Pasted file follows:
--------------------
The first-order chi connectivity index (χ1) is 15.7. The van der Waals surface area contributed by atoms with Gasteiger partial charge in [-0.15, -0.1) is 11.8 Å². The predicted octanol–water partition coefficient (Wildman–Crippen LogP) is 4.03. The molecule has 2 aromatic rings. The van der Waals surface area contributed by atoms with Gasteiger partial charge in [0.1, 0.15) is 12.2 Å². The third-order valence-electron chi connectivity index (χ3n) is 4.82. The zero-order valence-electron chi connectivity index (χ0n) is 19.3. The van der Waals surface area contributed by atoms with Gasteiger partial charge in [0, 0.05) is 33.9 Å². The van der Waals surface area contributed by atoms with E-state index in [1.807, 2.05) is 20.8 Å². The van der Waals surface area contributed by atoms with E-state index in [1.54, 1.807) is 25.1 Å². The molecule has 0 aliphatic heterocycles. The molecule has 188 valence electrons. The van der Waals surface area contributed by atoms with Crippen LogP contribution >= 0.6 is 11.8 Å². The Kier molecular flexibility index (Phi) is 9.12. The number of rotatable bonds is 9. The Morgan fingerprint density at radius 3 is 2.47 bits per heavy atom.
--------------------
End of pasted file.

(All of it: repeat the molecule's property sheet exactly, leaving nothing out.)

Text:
The first-order chi connectivity index (χ1) is 15.7. The van der Waals surface area contributed by atoms with Gasteiger partial charge in [-0.15, -0.1) is 11.8 Å². The predicted octanol–water partition coefficient (Wildman–Crippen LogP) is 4.03. The molecule has 2 aromatic rings. The van der Waals surface area contributed by atoms with Gasteiger partial charge in [0.1, 0.15) is 12.2 Å². The third-order valence-electron chi connectivity index (χ3n) is 4.82. The zero-order valence-electron chi connectivity index (χ0n) is 19.3. The van der Waals surface area contributed by atoms with Gasteiger partial charge in [0, 0.05) is 33.9 Å². The van der Waals surface area contributed by atoms with E-state index in [1.807, 2.05) is 20.8 Å². The van der Waals surface area contributed by atoms with E-state index in [1.54, 1.807) is 25.1 Å². The molecule has 0 aliphatic heterocycles. The molecule has 188 valence electrons. The van der Waals surface area contributed by atoms with Crippen LogP contribution >= 0.6 is 11.8 Å². The Kier molecular flexibility index (Phi) is 9.12. The number of rotatable bonds is 9. The Morgan fingerprint density at radius 3 is 2.47 bits per heavy atom.